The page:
Discover the best ways to put your money into the safest 401(k) investment options so planning for your retirement is as easy as possible.
People crave safety; it’s a basic human necessity. Having a surplus of money is an ideal way to create that safety. But when it comes to building that surplus, some risk is often required. As for the safest 401(k) investment options, perceived safety can come in many forms.
Finding a place to stash your money might seem like a good plan, but is not as safe as you think. With inflation eating away at the value of your money, if you’re not compounding that value, you’re actually losing value.
Of course, playing a game of high risk and high reward has its own set of dangers. When seeking the safest 401(k) investment options, there are a few directions to go.
These are some of the safest 401(k) investment options we recommend
Risk and reward are an inseparable part of investing in the stock market. The degree to which you can find safety depends on the strategies you are trying to implement and your behavior in the process. These are our suggestions for things to look for when beginning your 401(k) plan.
Investments that Minimize Fees
No matter what kind of fund you decide on, the most direct path to finding safety in your gains is through finding a fund with low management fees. Funds describe their management fees by a percentage. The fee percentage often appears low and may seem negligible, but each tenth of a percent can make a difference in thousands of dollars in the way your investment grows over time.
With two funds behaving mostly the same and one having significantly larger management fees, you can expect to have more money over time by investing in a fund with the lower management fees.
It is essential to state that a lower management fee does not result in poor fund management. Vanguard, a firm with a reputation for low fees, is one of the most respected and trusted mutual fund companies.
Aggressive Growth Allocation
If you have a lot of time before retirement, the aggressive growth strategy is often promoted. Even when the stock market is volatile, stocks trend in an upward direction given enough time. Even with recessions, the market recovers to a higher point than it was previously. This is why new market highs and records are never quite as impressive as they’re made out to be in the media.
The steady upward trajectory makes aggressive allocations appealing to people with a lot of time to invest. Be that as it may, the safety of these investments is genuinely dependent on the amount of time you have to invest. Aggressive funds are the most likely to experience dramatic drops in value, and you must endure those uncertain times to see all the growth down the road.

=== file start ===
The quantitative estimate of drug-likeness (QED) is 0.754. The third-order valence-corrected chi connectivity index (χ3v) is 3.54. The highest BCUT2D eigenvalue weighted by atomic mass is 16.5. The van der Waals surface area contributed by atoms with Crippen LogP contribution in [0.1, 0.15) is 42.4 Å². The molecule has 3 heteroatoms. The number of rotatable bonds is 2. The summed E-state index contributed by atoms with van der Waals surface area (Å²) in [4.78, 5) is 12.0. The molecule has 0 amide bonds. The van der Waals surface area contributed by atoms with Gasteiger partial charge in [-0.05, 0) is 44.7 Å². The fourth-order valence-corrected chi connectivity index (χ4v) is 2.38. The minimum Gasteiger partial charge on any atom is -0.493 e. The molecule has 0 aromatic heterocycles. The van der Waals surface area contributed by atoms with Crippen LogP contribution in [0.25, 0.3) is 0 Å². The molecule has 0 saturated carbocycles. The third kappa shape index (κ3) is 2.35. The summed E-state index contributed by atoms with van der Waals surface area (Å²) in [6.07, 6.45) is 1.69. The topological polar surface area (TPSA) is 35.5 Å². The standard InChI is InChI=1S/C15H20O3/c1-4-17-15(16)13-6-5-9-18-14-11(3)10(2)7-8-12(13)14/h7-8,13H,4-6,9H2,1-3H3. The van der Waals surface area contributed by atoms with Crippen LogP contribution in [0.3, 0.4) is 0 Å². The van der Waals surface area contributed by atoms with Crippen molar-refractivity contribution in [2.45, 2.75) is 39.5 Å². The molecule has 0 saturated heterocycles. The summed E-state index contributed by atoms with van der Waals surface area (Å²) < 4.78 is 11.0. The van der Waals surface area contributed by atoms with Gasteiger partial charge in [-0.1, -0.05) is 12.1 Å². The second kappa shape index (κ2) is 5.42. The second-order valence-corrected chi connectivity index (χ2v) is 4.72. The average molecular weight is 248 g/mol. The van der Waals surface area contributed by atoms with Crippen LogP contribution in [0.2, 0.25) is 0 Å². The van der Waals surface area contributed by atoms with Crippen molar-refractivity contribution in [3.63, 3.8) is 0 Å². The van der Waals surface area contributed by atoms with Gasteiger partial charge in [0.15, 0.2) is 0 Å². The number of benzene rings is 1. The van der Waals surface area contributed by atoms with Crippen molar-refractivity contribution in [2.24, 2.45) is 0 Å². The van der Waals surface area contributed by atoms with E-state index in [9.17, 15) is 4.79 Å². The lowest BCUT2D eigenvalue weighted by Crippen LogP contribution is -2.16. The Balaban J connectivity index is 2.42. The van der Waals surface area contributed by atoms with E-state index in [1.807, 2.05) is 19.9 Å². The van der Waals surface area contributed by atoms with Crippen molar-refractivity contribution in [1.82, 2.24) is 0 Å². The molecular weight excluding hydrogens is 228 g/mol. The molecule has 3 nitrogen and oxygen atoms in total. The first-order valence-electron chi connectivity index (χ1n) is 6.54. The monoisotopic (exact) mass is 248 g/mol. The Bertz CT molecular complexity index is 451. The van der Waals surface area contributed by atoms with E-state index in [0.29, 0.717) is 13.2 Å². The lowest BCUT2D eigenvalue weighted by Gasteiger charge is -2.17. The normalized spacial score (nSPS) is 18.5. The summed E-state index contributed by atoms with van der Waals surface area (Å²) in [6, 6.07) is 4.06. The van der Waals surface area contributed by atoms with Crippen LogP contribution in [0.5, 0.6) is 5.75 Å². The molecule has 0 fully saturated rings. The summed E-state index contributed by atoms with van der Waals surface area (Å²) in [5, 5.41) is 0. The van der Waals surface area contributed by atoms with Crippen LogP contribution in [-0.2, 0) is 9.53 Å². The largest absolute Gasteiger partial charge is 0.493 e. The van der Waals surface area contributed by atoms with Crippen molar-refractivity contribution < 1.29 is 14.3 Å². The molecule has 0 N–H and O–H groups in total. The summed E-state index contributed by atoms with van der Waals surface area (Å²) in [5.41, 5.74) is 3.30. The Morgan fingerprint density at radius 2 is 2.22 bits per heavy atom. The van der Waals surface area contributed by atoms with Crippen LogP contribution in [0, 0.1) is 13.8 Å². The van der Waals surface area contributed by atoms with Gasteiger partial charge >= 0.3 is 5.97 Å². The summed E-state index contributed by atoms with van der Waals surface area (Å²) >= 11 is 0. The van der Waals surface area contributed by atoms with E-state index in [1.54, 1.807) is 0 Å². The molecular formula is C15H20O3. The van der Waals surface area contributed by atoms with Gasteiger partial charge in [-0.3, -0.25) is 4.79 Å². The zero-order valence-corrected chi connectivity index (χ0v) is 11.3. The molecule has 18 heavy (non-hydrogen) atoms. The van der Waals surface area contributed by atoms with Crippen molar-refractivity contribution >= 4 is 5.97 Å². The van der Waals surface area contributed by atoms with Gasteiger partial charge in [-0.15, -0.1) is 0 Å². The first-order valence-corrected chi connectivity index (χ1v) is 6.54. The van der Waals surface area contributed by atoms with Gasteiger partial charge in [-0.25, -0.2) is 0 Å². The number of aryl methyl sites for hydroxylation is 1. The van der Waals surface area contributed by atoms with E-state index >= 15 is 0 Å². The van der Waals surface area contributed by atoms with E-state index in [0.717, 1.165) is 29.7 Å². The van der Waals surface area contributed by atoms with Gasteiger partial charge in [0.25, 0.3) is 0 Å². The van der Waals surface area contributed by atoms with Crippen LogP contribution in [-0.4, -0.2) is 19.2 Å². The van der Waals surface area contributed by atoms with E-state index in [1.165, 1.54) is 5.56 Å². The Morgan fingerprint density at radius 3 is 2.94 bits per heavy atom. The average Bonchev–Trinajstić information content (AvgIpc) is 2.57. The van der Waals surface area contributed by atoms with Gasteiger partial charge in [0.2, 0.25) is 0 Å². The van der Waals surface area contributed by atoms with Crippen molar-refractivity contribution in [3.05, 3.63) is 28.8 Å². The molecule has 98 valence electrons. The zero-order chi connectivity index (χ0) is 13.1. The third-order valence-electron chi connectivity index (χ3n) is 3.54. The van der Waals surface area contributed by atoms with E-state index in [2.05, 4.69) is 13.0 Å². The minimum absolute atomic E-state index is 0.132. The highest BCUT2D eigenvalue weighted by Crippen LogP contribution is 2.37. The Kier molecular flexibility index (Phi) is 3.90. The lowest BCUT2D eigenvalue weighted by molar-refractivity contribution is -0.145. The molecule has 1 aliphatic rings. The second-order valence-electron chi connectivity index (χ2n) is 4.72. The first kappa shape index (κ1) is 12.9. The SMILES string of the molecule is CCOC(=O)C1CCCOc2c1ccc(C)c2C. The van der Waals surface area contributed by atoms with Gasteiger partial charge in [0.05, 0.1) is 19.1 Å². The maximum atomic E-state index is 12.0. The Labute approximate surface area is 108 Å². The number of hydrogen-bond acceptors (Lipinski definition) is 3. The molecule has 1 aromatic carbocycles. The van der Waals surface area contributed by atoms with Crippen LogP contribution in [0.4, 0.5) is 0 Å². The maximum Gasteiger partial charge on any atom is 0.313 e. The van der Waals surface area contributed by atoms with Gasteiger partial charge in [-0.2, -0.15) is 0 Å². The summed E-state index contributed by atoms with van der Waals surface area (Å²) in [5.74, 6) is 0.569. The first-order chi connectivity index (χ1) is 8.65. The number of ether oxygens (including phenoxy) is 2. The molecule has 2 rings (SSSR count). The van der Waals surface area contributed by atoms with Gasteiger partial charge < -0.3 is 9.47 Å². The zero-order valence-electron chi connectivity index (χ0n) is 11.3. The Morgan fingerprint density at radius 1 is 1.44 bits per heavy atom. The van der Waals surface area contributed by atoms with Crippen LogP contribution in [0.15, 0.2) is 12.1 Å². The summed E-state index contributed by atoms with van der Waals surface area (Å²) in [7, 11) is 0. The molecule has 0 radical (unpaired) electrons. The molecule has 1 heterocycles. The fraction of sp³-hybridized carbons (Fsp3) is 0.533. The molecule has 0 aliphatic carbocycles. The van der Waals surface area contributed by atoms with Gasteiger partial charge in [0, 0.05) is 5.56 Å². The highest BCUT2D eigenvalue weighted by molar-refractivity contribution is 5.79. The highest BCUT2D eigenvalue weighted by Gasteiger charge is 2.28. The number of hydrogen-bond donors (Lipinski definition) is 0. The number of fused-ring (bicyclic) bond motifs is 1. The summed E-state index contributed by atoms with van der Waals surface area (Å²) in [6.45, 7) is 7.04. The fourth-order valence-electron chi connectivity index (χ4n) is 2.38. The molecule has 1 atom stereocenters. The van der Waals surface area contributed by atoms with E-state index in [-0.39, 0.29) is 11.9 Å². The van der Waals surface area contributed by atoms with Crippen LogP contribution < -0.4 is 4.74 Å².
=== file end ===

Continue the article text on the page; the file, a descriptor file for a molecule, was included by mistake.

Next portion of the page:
Value funds can be some of the safest 401(k) investment options. Where aggressive funds aim for considerable growth, value funds look to invest in the safe bets that are currently trading lower than they should be.
Value investing is modeled after the strategies of Benjamin Graham and Warren Buffet. While they do not aim for the quick massive gains of aggressive funds, it is hard to argue with the growth results that these and other successful investors have found.
Value funds look to invest in stocks with high dividend yields that are trading below what the company is worth. The main principle in value investing is that stocks are not always priced appropriately, and plenty of stocks can be found at a discount to their real value.
The market has rarely ever taken money from investors. What does take money from investors is their fear when they take money out of the market after a crash. Whenever you take your money out of the market, you are locking in gains or losses depending on whether the market is up or down.
Patience is key. If you are investing money that you need to take out soon, that’s the first mistake. Investments should be made with a long term plan in mind. The safest thing you can do is to avoid investing with money you are going to need soon.
What have you found to be the safest 401(k) investment options for your temperament?
Nancy Zambell, Chief Analyst of the Financial Freedom Federation, has spent more than 30 years helping investors navigate the minefields of the financial industry. Nancy's book, Make Money Buying & Selling Stocks is an introduction for new investors and a reminder for experienced investors on how to profit in the stock market.Learn More